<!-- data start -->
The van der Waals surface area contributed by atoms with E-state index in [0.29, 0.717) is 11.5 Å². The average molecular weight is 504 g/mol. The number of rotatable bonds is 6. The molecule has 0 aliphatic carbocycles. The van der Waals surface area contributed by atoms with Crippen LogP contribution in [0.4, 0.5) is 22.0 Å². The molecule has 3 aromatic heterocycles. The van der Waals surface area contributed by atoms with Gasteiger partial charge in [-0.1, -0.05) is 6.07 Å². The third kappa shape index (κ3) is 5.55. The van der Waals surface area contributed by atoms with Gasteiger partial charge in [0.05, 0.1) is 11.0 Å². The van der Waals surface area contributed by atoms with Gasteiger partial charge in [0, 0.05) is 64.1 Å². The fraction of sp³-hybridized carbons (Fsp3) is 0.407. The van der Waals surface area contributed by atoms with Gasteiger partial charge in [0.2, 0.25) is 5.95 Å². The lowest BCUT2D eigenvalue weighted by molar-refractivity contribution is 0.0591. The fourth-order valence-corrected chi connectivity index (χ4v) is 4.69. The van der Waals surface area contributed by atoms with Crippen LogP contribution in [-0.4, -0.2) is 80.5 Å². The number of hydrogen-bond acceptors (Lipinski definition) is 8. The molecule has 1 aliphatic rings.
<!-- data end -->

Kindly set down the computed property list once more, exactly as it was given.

The van der Waals surface area contributed by atoms with E-state index in [0.29, 0.717) is 11.5 Å². The average molecular weight is 504 g/mol. The number of rotatable bonds is 6. The molecule has 0 aliphatic carbocycles. The van der Waals surface area contributed by atoms with Crippen LogP contribution in [0.4, 0.5) is 22.0 Å². The molecule has 3 aromatic heterocycles. The van der Waals surface area contributed by atoms with Gasteiger partial charge in [-0.1, -0.05) is 6.07 Å². The third kappa shape index (κ3) is 5.55. The van der Waals surface area contributed by atoms with Gasteiger partial charge in [0.05, 0.1) is 11.0 Å². The van der Waals surface area contributed by atoms with Gasteiger partial charge in [0, 0.05) is 64.1 Å². The fraction of sp³-hybridized carbons (Fsp3) is 0.407. The van der Waals surface area contributed by atoms with Gasteiger partial charge in [0.2, 0.25) is 5.95 Å². The lowest BCUT2D eigenvalue weighted by molar-refractivity contribution is 0.0591. The fourth-order valence-corrected chi connectivity index (χ4v) is 4.69. The van der Waals surface area contributed by atoms with Crippen LogP contribution in [-0.4, -0.2) is 80.5 Å². The number of hydrogen-bond acceptors (Lipinski definition) is 8. The molecule has 1 aliphatic rings.